For most of us, the 4th of July means fireworks, hot dogs and an extended weekend. It happens to be the official birthday of America. This is when we declared our independence from British rule in 1776. Clearly, that is a day worthy of celebration. In fact, one of the original signers and the man who pushed it through Congress, John Adams, had this to say about America’s special day, “It ought to be solemnized with Pomp and Parade, with Shews, Games, Sports, Guns, Bells, Bonfires and Illuminations from one End of this Continent to the other from this Time forward forever more.”
Actually, he was talking about July the 2nd. That was the day that the Declaration of Independence was adopted by the Continental Congress. They then had to send it out to the printers (Ye Olde Kinkos?) and it wasn’t until July 4th that everyone got around to signing the thing. Most of those original signers didn’t put their John Hancock on the document until August. In fact, the last signer, Thomas McKean, scratched his name on January 1777. For the sake of history, let’s stick with the 4th of July. There are some other factoids you might want to embrace if you want to be the smartest one at the big BBQ bash.
When the Congress met in “foul, fetid, fuming, foggy, filthy Philadelphia” to write the Declaration, they were actually committing an act of treason. In fact, it was Ben Franklin who quipped at the signing, “We must, indeed, all hang together or, most assuredly, we shall all hang separately.” That made the 56 signers guilty of treason. After the signing, many of the Founding Fathers went off to fight in the war. Four of these signers were captured and tortured by the British and at least a third of the Continental Congress had their homes burnt to the ground.
Of that O.F.F. (Original Founding Father) group, there were twenty-four lawyers, eleven shopkeepers, nine farmers, four doctors and one minister. At 26, Edward Rutledge was the youngest signer and at 70, Ben Franklin was the oldest.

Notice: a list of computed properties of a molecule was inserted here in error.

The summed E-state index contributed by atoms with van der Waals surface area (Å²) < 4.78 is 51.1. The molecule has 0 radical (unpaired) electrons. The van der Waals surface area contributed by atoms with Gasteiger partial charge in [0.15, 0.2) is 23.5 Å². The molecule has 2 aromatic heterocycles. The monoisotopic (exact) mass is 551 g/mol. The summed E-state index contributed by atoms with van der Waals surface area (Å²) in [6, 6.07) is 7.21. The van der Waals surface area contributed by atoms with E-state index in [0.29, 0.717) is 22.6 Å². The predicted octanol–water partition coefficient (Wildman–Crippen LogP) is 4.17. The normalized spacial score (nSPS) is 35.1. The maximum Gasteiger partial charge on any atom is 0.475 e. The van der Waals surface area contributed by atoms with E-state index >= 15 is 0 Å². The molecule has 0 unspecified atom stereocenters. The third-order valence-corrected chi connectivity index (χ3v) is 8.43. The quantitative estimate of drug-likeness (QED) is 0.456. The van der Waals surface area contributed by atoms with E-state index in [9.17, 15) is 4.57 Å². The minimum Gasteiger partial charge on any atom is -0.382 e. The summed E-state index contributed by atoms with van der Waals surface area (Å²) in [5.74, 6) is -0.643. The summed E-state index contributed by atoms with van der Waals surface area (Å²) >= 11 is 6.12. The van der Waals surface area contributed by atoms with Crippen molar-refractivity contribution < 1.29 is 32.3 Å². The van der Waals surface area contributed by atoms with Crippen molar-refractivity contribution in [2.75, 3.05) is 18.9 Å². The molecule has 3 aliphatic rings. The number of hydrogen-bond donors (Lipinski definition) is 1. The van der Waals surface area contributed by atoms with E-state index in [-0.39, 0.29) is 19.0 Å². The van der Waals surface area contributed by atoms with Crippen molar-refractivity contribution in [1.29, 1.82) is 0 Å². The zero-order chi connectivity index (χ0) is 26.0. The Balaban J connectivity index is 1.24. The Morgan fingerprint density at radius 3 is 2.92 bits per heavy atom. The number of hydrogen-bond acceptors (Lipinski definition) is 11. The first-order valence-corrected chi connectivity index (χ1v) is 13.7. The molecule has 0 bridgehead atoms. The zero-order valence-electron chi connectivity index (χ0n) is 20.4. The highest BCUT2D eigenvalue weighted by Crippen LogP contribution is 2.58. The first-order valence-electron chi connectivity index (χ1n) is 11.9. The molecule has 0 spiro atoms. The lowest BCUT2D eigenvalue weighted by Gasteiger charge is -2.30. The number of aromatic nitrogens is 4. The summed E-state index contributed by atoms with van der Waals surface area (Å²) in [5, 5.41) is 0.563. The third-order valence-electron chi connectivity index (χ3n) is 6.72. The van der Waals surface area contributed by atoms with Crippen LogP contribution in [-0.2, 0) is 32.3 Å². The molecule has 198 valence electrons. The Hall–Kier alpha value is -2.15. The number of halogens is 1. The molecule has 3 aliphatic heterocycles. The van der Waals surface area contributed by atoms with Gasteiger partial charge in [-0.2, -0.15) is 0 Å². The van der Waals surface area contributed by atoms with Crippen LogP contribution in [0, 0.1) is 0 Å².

Getting The Word Out
Even as the ink was drying on the signatures, word began to spread about this important document. Back then there was no Twitter or Facebook to post the Declaration. Instead, there were several public readings. The first official reading was on July 8 in the yard of Independence Hall and yes, it was the Liberty Bell that was rung to summon the crowds. George Washington read the document to his troops in New York City while the British were gearing up for an attack. Talk about inspiring speeches. The original signed copy is on proud display at the National Archives. That display started in 1952. Before that, the document was floating around the Library of Congress. During WWII, it was locked up in Fort Knox for safekeeping.
Although the 4th of July is truly an American holiday, it is also celebrated in Denmark, Norway, Portugal and Sweden. Even England holds ceremonies around the American military bases, which is very nice of them. How will you be celebrating America’s birthday?